1. Phasing out fossil fuel subsidies, at least for those industries which are large enough to afford it. Analysis commissioned by the IMF this year found that if fossil fuels had been priced appropriately, global carbon emissions would be reduced by 28 per cent and governments revenues would increase 3.8 per cent of GDP. Developed economies and nations such as those in the United States and European Union should be leading by example on this issue.
Meanwhile, in major emerging economies like Argentina, Indonesia, South Africa, Turkey and Russia fossil fuel subsidies have historically kept the cost of energy artificially low.
As a result, there has never really been a major concern for industries to makes changes. When industries don’t fully understand the potential of energy efficiency, and energy costs are bearable, it’s a lot easier for them to become complacent.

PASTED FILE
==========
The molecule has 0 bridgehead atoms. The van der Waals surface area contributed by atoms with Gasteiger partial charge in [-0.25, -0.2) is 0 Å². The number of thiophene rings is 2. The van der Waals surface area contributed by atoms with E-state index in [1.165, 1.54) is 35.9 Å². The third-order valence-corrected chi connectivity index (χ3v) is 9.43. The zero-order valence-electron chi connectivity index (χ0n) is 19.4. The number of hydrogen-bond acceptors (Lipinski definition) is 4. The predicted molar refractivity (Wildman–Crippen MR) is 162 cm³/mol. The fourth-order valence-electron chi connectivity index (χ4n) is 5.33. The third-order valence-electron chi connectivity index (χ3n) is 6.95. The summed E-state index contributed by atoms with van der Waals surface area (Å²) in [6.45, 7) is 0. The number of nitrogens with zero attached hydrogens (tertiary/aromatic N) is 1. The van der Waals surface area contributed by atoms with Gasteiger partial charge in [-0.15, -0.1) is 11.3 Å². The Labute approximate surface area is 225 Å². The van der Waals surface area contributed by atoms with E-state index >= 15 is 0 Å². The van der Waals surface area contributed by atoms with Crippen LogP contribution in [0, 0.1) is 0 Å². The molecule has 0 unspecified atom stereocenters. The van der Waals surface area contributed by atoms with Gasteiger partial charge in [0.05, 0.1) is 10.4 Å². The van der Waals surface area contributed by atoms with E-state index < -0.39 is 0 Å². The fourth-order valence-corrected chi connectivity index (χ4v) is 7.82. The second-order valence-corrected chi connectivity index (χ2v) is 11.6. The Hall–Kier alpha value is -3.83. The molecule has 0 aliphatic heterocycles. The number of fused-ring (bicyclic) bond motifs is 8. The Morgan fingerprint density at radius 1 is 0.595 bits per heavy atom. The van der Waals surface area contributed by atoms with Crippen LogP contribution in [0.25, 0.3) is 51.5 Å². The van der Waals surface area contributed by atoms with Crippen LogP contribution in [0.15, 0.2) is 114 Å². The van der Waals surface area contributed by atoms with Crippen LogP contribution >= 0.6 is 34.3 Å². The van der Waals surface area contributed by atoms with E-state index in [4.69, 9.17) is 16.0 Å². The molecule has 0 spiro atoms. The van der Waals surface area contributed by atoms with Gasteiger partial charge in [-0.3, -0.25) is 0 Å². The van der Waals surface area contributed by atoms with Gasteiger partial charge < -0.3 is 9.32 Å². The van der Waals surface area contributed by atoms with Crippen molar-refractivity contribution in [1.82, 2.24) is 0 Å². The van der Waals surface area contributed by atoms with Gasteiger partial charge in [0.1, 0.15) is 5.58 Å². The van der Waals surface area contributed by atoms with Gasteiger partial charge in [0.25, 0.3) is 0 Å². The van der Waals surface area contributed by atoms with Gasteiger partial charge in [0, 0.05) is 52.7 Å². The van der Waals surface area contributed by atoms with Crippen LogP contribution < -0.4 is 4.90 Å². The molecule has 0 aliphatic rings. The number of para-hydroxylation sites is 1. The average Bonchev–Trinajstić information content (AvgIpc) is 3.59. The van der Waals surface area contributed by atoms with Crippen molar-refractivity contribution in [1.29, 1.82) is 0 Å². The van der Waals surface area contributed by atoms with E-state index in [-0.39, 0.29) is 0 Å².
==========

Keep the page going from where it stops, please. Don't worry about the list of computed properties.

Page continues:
One just has to look to Morocco for inspiration. In 2014 the North African nation ended subsidies of gasoline and fuel oil and begun to cut diesel subsidies as part of its drive to repair public finances.
Fast forward to today and Morocco is considered one of the most progressive countries when it comes to its national energy commitments and efforts to prioritise industrial energy efficiency.
2. Breaking down barriers to finance. In developing economies in particular, investors’ lack of awareness of the commercial benefits of best practices in energy efficiency is preventing much needed investment. In countries like Brazil, ‘high-risk’ perceptions surrounding energy efficiency projects mean that interest rates are often impossibly high for companies eager to invest in industrial energy efficiency advancements.
The public sector must pinpoint the best ways to design and implement energy efficiency policies to effectively mobilise finance and investment. Co-funded blended finance schemes, tax breaks, financial sector training and project bundling are just some of the many ways governments can help to simultaneously incentivise and de-risk investments into industrial energy efficiency.